lin-28::gfp::lin-28 3′UTR(ΔLCE) contains the promoter and the entire ORF of lin-28 (F02E9, nt 3769-7599), gfp and the lin-28 3′UTR (F02E9, nt 3235-3765) with a deletion of the LCE (F02E9, nt 3424-3438). Animals carrying the lin-28::gfp::lin-28 3′UTR(ΔLCE) extrachromosomal array were γ-ray irradiated and the resulting stable integrated line (bpIs145) was outcrossed two times.
Lifespan and heat stress assay
The lifespan assay was performed at 20°C. Animals that had just passed the final larval molt were transferred to new plates every 1-2 days until the end of reproduction and 2-4 days thereafter. Animals were scored as dead when they failed to response to gentle prodding. Worms with exploded vulva, or that had bagged (died from internal hatching) or crawled off the plate were excluded. Three independent assays were tested for each experiment. GraphPad Prism 5 was used for survival curves and statistical analysis.
The heat stress assay was performed at 32°C using 1-day-old adults. Animals were cultured and scored as described for lifespan assays. At least 100 animals were tested for each strain.
RNA isolation and real-time RT-PCR
Synchronized L1 and L3 animals were collected and total RNA was extracted from about 500 animals using Trizol reagent (Sigma) according to the manufacturer's protocol. Total RNA (2 μg) was reverse transcribed using an Invitrogen Superscript III kit. Quantitative PCR reactions were carried out using a SYBR RT-PCR kit (TaKaRa) and a Mastercycler ep realplex machine (Eppendorf). eft-2 was used as an internal control (Bagga et al., 2005). The level of lin-28 mRNA was normalized to the level of wild type L1 worms, which was set to 1. Error bars indicate the standard deviation (s.d.) of three independent experiments.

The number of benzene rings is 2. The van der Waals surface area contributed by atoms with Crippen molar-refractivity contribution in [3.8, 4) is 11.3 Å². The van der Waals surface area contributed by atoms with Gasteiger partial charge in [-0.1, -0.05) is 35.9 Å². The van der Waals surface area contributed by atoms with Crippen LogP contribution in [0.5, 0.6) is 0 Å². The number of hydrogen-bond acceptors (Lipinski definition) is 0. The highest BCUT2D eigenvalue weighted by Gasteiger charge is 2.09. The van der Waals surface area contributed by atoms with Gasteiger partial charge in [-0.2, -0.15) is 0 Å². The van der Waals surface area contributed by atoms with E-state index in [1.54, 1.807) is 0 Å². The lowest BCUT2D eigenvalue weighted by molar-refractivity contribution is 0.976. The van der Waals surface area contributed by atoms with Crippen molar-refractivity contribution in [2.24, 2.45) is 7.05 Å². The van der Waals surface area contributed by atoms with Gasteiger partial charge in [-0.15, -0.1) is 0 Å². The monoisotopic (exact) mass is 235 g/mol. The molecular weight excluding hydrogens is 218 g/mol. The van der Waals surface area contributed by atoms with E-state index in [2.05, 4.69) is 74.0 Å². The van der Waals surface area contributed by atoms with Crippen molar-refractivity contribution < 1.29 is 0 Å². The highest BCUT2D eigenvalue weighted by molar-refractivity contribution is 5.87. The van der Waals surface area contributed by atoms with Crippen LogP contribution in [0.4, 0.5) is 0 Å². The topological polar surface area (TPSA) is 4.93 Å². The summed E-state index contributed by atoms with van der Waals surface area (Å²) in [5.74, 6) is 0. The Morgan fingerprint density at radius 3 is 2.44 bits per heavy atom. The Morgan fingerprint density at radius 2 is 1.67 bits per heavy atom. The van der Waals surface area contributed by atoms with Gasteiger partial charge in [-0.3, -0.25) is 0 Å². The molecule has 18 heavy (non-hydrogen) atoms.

Primers used were: lin-28 FW, TCGGAGTCTTGATGAAGGAG; lin-28 RW, GAGACAGCCTTCTTACGACC; eft-2 FW, ATGGTCAACTTCACGGTCGATG; eft-2 RW: GATGGTAATACAACGCTCCTGC.
Fluorescence photography and quantification
Gut autofluorescence was photographed using a Zeiss Axioplan 2 imaging system and quantified by AxioVision Rel. 4.6. The same exposure time was used for different strains and also for animals of different ages.
Lysates from synchronized animals were prepared as previously described (Seggerson et al., 2002), and endogenous LIN-28 was detected with diluted anti-LIN-28 serum (1:2000) and HRP-conjugated goat anti-rabbit secondary antibody. Anti-actin monoclonal antibody (A3853, Sigma) was used as a gel loading control.
To determine the level of lin-4 RNA, total RNA isolation and northern analyses were performed as described (Grishok et al., 2001). Total RNA was isolated from synchronized L2 and L3 worms.
The following sequences were used to drive the expression of genomic coding region of sea-2 and unc-54 3′UTR in various tissues: Pceh-16 (C13G5, nt 4341-6883), Pvha-6 (VW02B12L, nt 1023-2624), Pmyo-3 (WRM061aH08, nt 24240-26523) and Prgef-1(F25B3, nt 10721-14265). At least three independent transgenic lines for each construct were examined.
Mutations in sea-2 cause retarded heterochronic defects